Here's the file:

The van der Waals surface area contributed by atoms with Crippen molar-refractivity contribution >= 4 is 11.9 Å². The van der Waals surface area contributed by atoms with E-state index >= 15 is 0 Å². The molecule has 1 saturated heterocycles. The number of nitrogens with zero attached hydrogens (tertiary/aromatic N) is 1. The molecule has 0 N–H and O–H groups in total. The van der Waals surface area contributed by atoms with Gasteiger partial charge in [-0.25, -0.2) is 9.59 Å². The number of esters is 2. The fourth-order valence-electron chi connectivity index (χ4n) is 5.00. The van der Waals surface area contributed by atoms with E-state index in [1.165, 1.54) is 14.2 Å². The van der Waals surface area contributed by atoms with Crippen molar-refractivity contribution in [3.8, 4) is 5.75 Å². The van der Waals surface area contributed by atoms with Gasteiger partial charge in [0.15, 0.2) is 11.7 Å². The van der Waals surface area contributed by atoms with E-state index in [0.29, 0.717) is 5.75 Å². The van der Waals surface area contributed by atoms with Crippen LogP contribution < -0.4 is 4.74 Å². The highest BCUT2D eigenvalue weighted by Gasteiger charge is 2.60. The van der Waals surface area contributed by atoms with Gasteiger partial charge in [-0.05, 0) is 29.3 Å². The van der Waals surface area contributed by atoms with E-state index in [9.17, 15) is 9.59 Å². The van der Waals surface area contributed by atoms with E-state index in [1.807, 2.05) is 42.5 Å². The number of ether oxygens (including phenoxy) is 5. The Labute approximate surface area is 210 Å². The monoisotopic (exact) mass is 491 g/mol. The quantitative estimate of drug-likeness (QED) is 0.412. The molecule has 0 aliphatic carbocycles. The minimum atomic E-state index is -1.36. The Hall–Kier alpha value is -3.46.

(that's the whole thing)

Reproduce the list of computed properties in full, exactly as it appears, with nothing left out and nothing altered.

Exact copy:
The van der Waals surface area contributed by atoms with Crippen molar-refractivity contribution >= 4 is 11.9 Å². The van der Waals surface area contributed by atoms with E-state index >= 15 is 0 Å². The molecule has 1 saturated heterocycles. The number of nitrogens with zero attached hydrogens (tertiary/aromatic N) is 1. The molecule has 0 N–H and O–H groups in total. The van der Waals surface area contributed by atoms with Gasteiger partial charge in [-0.25, -0.2) is 9.59 Å². The number of esters is 2. The fourth-order valence-electron chi connectivity index (χ4n) is 5.00. The van der Waals surface area contributed by atoms with E-state index in [1.165, 1.54) is 14.2 Å². The van der Waals surface area contributed by atoms with Crippen molar-refractivity contribution in [3.8, 4) is 5.75 Å². The van der Waals surface area contributed by atoms with Gasteiger partial charge in [0.15, 0.2) is 11.7 Å². The van der Waals surface area contributed by atoms with E-state index in [0.29, 0.717) is 5.75 Å². The van der Waals surface area contributed by atoms with Crippen LogP contribution < -0.4 is 4.74 Å². The highest BCUT2D eigenvalue weighted by Gasteiger charge is 2.60. The van der Waals surface area contributed by atoms with Gasteiger partial charge in [-0.05, 0) is 29.3 Å². The van der Waals surface area contributed by atoms with E-state index in [9.17, 15) is 9.59 Å². The van der Waals surface area contributed by atoms with E-state index in [1.807, 2.05) is 42.5 Å². The number of ether oxygens (including phenoxy) is 5. The Labute approximate surface area is 210 Å². The monoisotopic (exact) mass is 491 g/mol. The quantitative estimate of drug-likeness (QED) is 0.412. The molecule has 0 aliphatic carbocycles. The minimum atomic E-state index is -1.36. The Hall–Kier alpha value is -3.46.